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Language Reference

Program Format

Programs follow this basic format:
# This is a line comment

# Constant definition formats
integerConstant: 1234
hexConstant: 0x5678
charConstant: '0'

# Function definition format
functionName: {
    # Push a series of constant values to the stack.
    1234 0x5678 '0'

    # Do it again with the defined constants.
    integerConstant hexConstant charConstant
}

# Main function definition
# This is the program's entry point.
main: {
    # Call the defined function.
    functionName
}

Note that the order of definitions is unimportant; the above program would work equally well if the order of all the definitions was reversed. Every program must have a main function defined.

Built-In Functions

All built-in function references use the following format:

function name (popped -> pushed)
Description of function.

(popped -> pushed) indicate how many items are popped from the stack as input, and how many items are pushed to the stack as output.

Math


add (2 -> 1)
Adds the top two items of the stack, pushing the result.

sub (2 -> 1)
Subtracts the top of the stack from the second item on the stack, pushing the result.

mul (2 -> 1)
Multiplies the top two items of the stack, pushing the result.

div (2 -> 1)
Divides the second item on the stack by the top of the stack, pushing the result.

mod (2 -> 1)
Divides the second item on the stack by the top of the stack, pushing the remainder.

shl (2 -> 1)
Left-shifts the second item on the stack a number of times equal to the top of the stack, pushing the result.

shr (2 -> 1)
Right-shifts (binary) the second item on the stack a number of times equal to the top of the stack, pushing the result.

Stack


toss (1 -> 0)
Throws the top item of the stack away.

dup (1 -> 2)
Duplicates the top of the stack.

swap (2 -> 2)
Swaps the top two items on the stack.

trot (n+? -> ?)
Rotates the top n items towards the top of the stack, putting the top of the stack at the nth position, where n is the top of the stack. Note that calling swap is faster than 2 trot.

brot (n+? -> ?)
Rotates the top n items towards the bottom of the stack, putting the nth item of the stack at the top, where n is the top of the stack. Note that calling swap is faster than 2 brot.

reverse (n+? -> ?)
Reverses order of the top n items, where n is the top of the stack. Note that calling swap is faster than 2 reverse.

Conditionals


=? {} {} (1 -> 0)
Pops the top item of the stack, then compares it to the next item. If they are equal, the first block of instructions will be executed. Otherwise, the second block will be executed.

!=? {} {} (1 -> 0)
Pops the top item of the stack, then compares it to the next item. If they are not equal, the first block of instructions will be executed. Otherwise, the second block will be executed.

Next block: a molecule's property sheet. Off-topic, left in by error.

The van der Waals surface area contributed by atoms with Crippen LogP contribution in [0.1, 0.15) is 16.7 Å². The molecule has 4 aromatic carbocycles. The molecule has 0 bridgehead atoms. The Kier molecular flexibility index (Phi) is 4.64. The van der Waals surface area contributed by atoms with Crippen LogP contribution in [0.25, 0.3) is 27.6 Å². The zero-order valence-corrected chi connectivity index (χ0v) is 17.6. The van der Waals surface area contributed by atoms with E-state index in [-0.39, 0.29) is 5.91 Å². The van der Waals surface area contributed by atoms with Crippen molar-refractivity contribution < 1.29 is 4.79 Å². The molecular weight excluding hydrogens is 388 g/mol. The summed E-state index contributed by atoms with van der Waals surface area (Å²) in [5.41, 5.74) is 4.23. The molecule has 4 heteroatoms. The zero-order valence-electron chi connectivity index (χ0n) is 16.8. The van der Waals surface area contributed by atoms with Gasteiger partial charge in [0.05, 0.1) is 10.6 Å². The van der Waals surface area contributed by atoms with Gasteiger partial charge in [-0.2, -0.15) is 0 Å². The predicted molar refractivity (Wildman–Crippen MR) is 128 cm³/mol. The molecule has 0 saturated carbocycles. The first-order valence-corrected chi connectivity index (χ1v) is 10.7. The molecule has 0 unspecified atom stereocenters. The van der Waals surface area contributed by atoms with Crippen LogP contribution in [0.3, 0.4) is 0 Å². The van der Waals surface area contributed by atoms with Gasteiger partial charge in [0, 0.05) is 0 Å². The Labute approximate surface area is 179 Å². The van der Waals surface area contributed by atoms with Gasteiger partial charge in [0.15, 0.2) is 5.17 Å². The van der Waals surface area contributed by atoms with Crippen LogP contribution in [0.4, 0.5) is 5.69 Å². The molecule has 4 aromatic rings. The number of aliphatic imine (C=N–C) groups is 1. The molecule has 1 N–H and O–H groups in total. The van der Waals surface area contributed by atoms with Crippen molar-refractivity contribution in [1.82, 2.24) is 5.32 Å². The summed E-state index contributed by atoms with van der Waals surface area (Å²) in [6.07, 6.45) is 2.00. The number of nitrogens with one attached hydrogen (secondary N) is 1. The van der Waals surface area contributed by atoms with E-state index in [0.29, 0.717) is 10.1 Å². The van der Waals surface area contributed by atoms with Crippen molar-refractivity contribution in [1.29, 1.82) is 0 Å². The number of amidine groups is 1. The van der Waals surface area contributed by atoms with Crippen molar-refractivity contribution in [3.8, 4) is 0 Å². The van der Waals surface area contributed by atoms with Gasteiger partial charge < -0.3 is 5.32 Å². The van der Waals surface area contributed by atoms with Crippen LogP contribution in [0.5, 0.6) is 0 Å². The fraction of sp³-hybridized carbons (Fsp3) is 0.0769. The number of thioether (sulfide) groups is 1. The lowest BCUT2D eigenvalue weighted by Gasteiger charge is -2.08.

>? {} {} (1 -> 0)
Pops the top item of the stack, then compares it to the next item. If the second item is greater than the first, the first block of instructions will be executed. Otherwise, the second block will be executed.

<? {} {} (1 -> 0)
Pops the top item of the stack, then compares it to the next item. If the second item is less than the first, the first block of instructions will be executed. Otherwise, the second block will be executed.

Loops


while=? {} (1 -> 0)
Pops the top value off the stack, then executes the block as long as the top value is equal to the popped value.

while!=? {} (1 -> 0)
Pops the top value off the stack, then executes the block as long as the top value is not equal to the popped value.

while>? {} (1 -> 0)
Pops the top value off the stack, then executes the block as long as the top value is greater than the popped value.

while<? {} (1 -> 0)
Pops the top value off the stack, then executes the block as long as the top value is less than the popped value.

times {} (1 -> 0)
Pops the top value off the stack, then executes the block that many times.

I/O


printchar (1 -> 0)
Prints the top of the stack as a character.

printint (1 -> 0)
Prints the top of the stack as a decimal integer.

printhexint (1 -> 0)
Prints the top of the stack as a hexadecimal integer. (Does not include a 0x prefix.)

printstring (? -> 0)
Executes printchar until the top of the stack is zero. Note that this will output in "reverse", meaning that the first item of the string must be the top of the stack.

readchar (0 -> 1)
Reads an input character, pushing it to the top of the stack.

readint (0 -> 1)
Reads a decimal integer from input, pushing it to the top of the stack. This will read until a non-decimal digit is encountered. That final input will be tossed.

readhexint (0 -> 1)
Reads a hexadecimal integer from input, pushing it to the top of the stack. This will read until a non-hexadecimal digit is encountered. That final input will be tossed.

readstring (0 -> ?)
Pushes a zero (0), then executes readchar until a line feed (0x11) character is read.

Last edited May 16, 2012 at 6:16 AM by jdmichal, version 6

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